A composer may occasionally produce a work that defies any of his/her hitherto known penchant for a particular style. This can be viewed as a fresh approach, a revolution in style, or a temporary foray into unexplored territory. ‘Strange Quartet’ appears to fall into the latter category. Unlike most of her previous oeuvre this work is texturally conceived and explores the range of string timbres in an abstract milieu.

The macro structure falls roughly into a three-part mould in which the outer sections, (which are motivically related) present most of the material. The first section, which opens with a bold, dramatic gesture in triplets – almost throwing the proverbial gauntlet to the listener - consists of brief segments presenting the core material, which undergoes ‘development’ in quasi minimalist static textures.

This static textural interplay between instruments undergoes subtle motivic manipulation and explores a variety of string articulations (saltando bowing and Bartok pizzicatos are but a few) and cross-rhythmic effects. The composer appears to use material from various sources, and even though her expressed intention is not so, the roots of some of this rhythmic material appear to be African in concept and origin.

The middle section (which itself falls into three segments) is more reflective, less energetic and inward-looking. Canonic devices, coloured by a characteristically Judaic ‘lydian’ fourth degree, are framed on either side by an ‘optimistic’ melody in rising contour. At first this melody appears in unison over a C pedal, but at its repetition more textural activity in the Viola and Cello support the build-up of tension which lead back to a shortened reprise of the First section. The ‘gauntlet’ theme appears abruptly and then follows an almost exact reiteration of the opening bars of the piece. However, a surprise awaits one! The work closes with a wild semiquaver passage that seemingly comes out of nowhere!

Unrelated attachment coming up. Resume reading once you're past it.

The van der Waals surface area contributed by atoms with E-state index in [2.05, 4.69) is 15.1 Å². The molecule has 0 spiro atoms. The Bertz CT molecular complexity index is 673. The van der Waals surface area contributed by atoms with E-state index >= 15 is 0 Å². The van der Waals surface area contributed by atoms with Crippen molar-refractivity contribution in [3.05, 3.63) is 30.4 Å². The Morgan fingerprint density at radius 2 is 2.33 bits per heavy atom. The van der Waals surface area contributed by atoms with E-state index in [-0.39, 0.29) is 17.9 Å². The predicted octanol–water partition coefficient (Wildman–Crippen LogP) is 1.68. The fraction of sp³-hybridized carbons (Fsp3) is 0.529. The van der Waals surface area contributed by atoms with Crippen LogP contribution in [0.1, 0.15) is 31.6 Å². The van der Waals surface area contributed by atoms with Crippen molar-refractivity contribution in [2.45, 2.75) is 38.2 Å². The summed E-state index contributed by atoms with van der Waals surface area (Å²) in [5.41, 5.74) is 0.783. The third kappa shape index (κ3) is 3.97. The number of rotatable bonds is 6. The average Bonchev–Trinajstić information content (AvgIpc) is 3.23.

Although ‘Strange Quartet’ appears to be a stylistic departure for the composer, elements which are her personal stamp still saturate the music, albeit approached in a somewhat oblique manner. Mirroring the ‘strangeness’ of Lewis Carroll, and dedicating the work to her mentor and teacher Ligeti, the composer quotes,

“There was a long pause. ‘Is that all?’ Alice timidly asked.

‘That’s all,’ said Humpty Dumpty. ‘Good-bye’”